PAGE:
Members · Prefs · Laboratory · Collections · Openings · Endgames · Sacrifices · History · Search Kibitzing · Kibitzer's Café · Chessforums · Tournament Index · Players · Kibitzing

Chessgames premium membership fee will increase to $39 per year effective June 15, 2023. Enroll Now!

Buenos Aires Tournament

Robert James Fischer15/17(+13 -0 =4)[games]
Vladimir Tukmakov11.5/17(+7 -1 =9)[games]
Oscar Panno11/17(+7 -2 =8)[games]
Florin Gheorghiu10.5/17(+5 -1 =11)[games]
Miguel Najdorf10.5/17(+6 -2 =9)[games]
Samuel Reshevsky10.5/17(+4 -0 =13)[games]
Vasily Smyslov9/17(+1 -0 =16)[games]
Henrique Mecking8.5/17(+2 -2 =13)[games]
Miguel Quinteros8.5/17(+4 -4 =9)[games]
Mato Damjanovic8/17(+4 -5 =8)[games]
Alberic O'Kelly de Galway8/17(+2 -3 =12)[games]
Arthur Bisguier7.5/17(+4 -6 =7)[games]
Laszlo Szabo7.5/17(+5 -7 =5)[games]
Raimundo Garcia7/17(+3 -6 =8)[games]
Jorge Rubinetti6.5/17(+2 -6 =9)[games]
Hector Rossetto5.5/17(+0 -6 =11)[games]
Samuel Schweber5.5/17(+3 -9 =5)[games]
Jose Luis Agdamus2.5/17(+1 -13 =3)[games]
* Chess Event Description
Buenos Aires (1970)
Second International Tournament of the City of Buenos Aires, Argentina.

Buenos Aires, Argentina, 19 July - 15 August 1970

1 2 3 4 5 6 7 8 9 0 1 2 3 4 5 6 7 8 1 Fischer * 1 1 1 ½ ½ ½ ½ 1 1 1 1 1 1 1 1 1 1 15.0 2 Tukmakov 0 * 1 ½ ½ ½ ½ ½ 1 1 ½ ½ 1 ½ ½ 1 1 1 11.5 3 Panno 0 0 * ½ ½ ½ ½ 1 ½ 1 1 ½ 1 1 ½ 1 1 ½ 11.0 4 Gheorghiu 0 ½ ½ * ½ ½ ½ ½ ½ 1 ½ 1 ½ 1 1 ½ ½ 1 10.5 5 Najdorf ½ ½ ½ ½ * ½ ½ ½ 0 1 ½ 1 1 1 1 ½ 0 1 10.5 6 Reshevsky ½ ½ ½ ½ ½ * ½ ½ ½ ½ ½ 1 1 1 ½ ½ ½ 1 10.5 7 Smyslov ½ ½ ½ ½ ½ ½ * ½ ½ ½ ½ ½ 1 ½ ½ ½ ½ ½ 9.0 8 Mecking ½ ½ 0 ½ ½ ½ ½ * ½ ½ ½ ½ 0 ½ ½ ½ 1 1 8.5 9 Quinteros 0 0 ½ ½ 1 ½ ½ ½ * 0 ½ 1 0 ½ ½ ½ 1 1 8.5 10 Damjanovic 0 0 0 0 0 ½ ½ ½ 1 * ½ ½ ½ ½ 1 1 ½ 1 8.0 11 O'Kelly 0 ½ 0 ½ ½ ½ ½ ½ ½ ½ * 0 ½ ½ ½ ½ 1 1 8.0 12 Bisguier 0 ½ ½ 0 0 0 ½ ½ 0 ½ 1 * 1 ½ 0 ½ 1 1 7.5 13 Szabo 0 0 0 ½ 0 0 0 1 1 ½ ½ 0 * ½ 1 ½ 1 1 7.5 14 Garcia 0 ½ 0 0 0 0 ½ ½ ½ ½ ½ ½ ½ * 1 1 0 1 7.0 15 Rubinetti 0 ½ ½ 0 0 ½ ½ ½ ½ 0 ½ 1 0 0 * ½ ½ 1 6.5 16 Rossetto 0 0 0 ½ ½ ½ ½ ½ ½ 0 ½ ½ ½ 0 ½ * 0 ½ 5.5 17 Schweber 0 0 0 ½ 1 ½ ½ 0 0 ½ 0 0 0 1 ½ 1 * 0 5.5 18 Agdamus 0 0 ½ 0 0 0 ½ 0 0 0 0 0 0 0 0 ½ 1 * 2.5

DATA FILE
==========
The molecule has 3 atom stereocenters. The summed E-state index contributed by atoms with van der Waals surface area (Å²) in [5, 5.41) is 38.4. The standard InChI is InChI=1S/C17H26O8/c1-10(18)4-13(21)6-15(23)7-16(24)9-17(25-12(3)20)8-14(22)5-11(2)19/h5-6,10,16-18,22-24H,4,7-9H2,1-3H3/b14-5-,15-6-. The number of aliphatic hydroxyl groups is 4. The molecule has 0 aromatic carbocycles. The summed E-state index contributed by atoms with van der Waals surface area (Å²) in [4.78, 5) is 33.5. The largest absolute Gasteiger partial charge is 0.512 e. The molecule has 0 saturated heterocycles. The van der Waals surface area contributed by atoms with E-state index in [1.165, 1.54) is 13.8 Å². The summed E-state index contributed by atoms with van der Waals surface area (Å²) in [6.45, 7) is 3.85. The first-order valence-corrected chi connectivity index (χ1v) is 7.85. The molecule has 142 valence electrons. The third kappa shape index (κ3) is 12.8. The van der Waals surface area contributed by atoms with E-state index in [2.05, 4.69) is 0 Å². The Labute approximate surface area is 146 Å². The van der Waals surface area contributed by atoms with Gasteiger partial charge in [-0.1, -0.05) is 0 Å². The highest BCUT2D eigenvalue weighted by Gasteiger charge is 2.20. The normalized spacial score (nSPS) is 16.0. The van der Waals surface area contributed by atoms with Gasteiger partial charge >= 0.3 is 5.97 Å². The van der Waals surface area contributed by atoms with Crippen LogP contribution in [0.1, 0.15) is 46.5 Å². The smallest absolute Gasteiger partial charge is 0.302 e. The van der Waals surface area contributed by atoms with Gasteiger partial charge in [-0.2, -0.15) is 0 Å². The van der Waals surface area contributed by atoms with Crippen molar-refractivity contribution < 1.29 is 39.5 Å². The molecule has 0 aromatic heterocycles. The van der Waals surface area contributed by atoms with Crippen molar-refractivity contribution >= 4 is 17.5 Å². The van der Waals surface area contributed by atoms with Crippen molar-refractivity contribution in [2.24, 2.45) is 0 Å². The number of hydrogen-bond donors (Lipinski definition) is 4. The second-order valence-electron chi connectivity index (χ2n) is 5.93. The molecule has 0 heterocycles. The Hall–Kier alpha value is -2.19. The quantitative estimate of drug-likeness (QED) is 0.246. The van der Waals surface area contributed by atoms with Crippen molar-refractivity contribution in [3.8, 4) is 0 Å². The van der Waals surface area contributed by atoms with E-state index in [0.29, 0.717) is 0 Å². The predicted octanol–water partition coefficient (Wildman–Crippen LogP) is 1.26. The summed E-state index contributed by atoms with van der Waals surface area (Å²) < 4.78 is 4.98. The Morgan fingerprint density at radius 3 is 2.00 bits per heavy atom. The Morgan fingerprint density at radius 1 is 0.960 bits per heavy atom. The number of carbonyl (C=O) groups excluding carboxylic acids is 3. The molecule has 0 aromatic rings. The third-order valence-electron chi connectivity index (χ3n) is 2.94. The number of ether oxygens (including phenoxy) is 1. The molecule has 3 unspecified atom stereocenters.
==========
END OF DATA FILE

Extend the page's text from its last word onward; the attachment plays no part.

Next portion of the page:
The score table does not show the preliminary difficulties. Some had to do with Fischer, undoubtedly the player most in demand today for major chess tournaments. Discussions between tournament officials and Fischer went on along with the other preparations. Before full agreement could be reached and the plane tickets actually transmitted to Fischer, the time had come for play to begin. Fischer was not there, and the first round started without him. Fischer actually arrived several hours before the third round, and that too was postponed for him.

The result was a number of schedule changes, more days off for the other players, and an extension of the tournament by several days. This caused problems for some of the other players, who had commitments to meet. With good will on all sides, everything was somehow resolved.

Once he started, it was clear that Fischer would dominate the tournament. Winning his first two games already put him in first place, since no other player had done as well. Actually Fischer ran off a fantastic streak of six wins before being held to a draw by the veteran Najdorf. Then came five more wins in a row, and Fischer's score after 12 rounds was 11.5-0.5!

After a draw with Mecking and another win, Fischer had 13-1 after completing 14 rounds, and was already certain of first prize, with three rounds to go! Only then did he relax somewhat, drawing with Reshevsky and Smyslov. In the final round Fischer again went all out, scoring his 13th win of the tournament. No one else had won more than seven games. The 3.5 point margin over the field clearly established Fischer in a super class, for this event at least.

In second place was 24-year-old Tukmakov, a brilliant success for the new Russian star who had come to Buenos Aires without a title. He achieved the grandmaster norm, the only player besides Fischer to do so. However, since FIDE permits only one advance at a time, he will be awarded the title of international master. Tukmakov started badly by losing to Fischer in the opening round. That proved to be his only loss, however, and his pace was steady throughout.

Panno was third with 11 points. He lost to both players ahead of him, but otherwise won seven games and drew eight. Tied for fourth were oldtimers Najdorf and Reshevsky and former world junior champion Gheorghiu. Each achieved his score in a different fashion. Najdorf was aggressive, He forced the issue and frequently had bad games, from which he did not always emerge. As it happens, his two losses were against fellow Argentinians, Quinteros and Schweber.

Reshevsky realized that he could not engage in a hard struggle each round, and was generally ready for a short draw. He was one of only three players who emerged undefeated. Fischer and Smyslov were the others. Gheorghiu also played steadily. He lost only to Fischer, but drew too many games for a higher standing.

Smyslov had perhaps the most curious score of all for a grandmaster and former world champion. He beat Szabo and drew all his other 16 games. A number of the draws were real battles, notably against Fischer, when Smyslov displayed his great defense skill, and against Agdamus. This game was one that Smyslov tried hard to win, but to no avail.